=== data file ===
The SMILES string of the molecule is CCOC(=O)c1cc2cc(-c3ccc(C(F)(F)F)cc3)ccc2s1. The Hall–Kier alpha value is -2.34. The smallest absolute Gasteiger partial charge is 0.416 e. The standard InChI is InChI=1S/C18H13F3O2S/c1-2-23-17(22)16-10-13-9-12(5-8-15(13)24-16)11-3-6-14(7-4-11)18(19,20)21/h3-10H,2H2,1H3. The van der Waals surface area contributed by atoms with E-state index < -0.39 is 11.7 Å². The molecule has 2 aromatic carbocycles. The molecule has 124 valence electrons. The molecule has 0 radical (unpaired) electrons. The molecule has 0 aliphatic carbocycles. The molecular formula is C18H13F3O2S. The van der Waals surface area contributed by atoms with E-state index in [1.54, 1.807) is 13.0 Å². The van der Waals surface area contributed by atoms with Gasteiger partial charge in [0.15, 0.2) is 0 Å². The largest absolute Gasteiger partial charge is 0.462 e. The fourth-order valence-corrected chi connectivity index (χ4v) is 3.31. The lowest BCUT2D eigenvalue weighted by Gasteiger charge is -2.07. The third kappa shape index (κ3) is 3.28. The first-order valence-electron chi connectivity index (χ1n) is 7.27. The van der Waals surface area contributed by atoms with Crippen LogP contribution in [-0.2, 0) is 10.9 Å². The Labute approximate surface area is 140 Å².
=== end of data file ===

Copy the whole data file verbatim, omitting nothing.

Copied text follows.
The SMILES string of the molecule is CCOC(=O)c1cc2cc(-c3ccc(C(F)(F)F)cc3)ccc2s1. The Hall–Kier alpha value is -2.34. The smallest absolute Gasteiger partial charge is 0.416 e. The standard InChI is InChI=1S/C18H13F3O2S/c1-2-23-17(22)16-10-13-9-12(5-8-15(13)24-16)11-3-6-14(7-4-11)18(19,20)21/h3-10H,2H2,1H3. The van der Waals surface area contributed by atoms with E-state index < -0.39 is 11.7 Å². The molecule has 2 aromatic carbocycles. The molecule has 124 valence electrons. The molecule has 0 radical (unpaired) electrons. The molecule has 0 aliphatic carbocycles. The molecular formula is C18H13F3O2S. The van der Waals surface area contributed by atoms with E-state index in [1.54, 1.807) is 13.0 Å². The van der Waals surface area contributed by atoms with Gasteiger partial charge in [0.15, 0.2) is 0 Å². The largest absolute Gasteiger partial charge is 0.462 e. The fourth-order valence-corrected chi connectivity index (χ4v) is 3.31. The lowest BCUT2D eigenvalue weighted by Gasteiger charge is -2.07. The third kappa shape index (κ3) is 3.28. The first-order valence-electron chi connectivity index (χ1n) is 7.27. The van der Waals surface area contributed by atoms with Crippen LogP contribution in [-0.2, 0) is 10.9 Å². The Labute approximate surface area is 140 Å².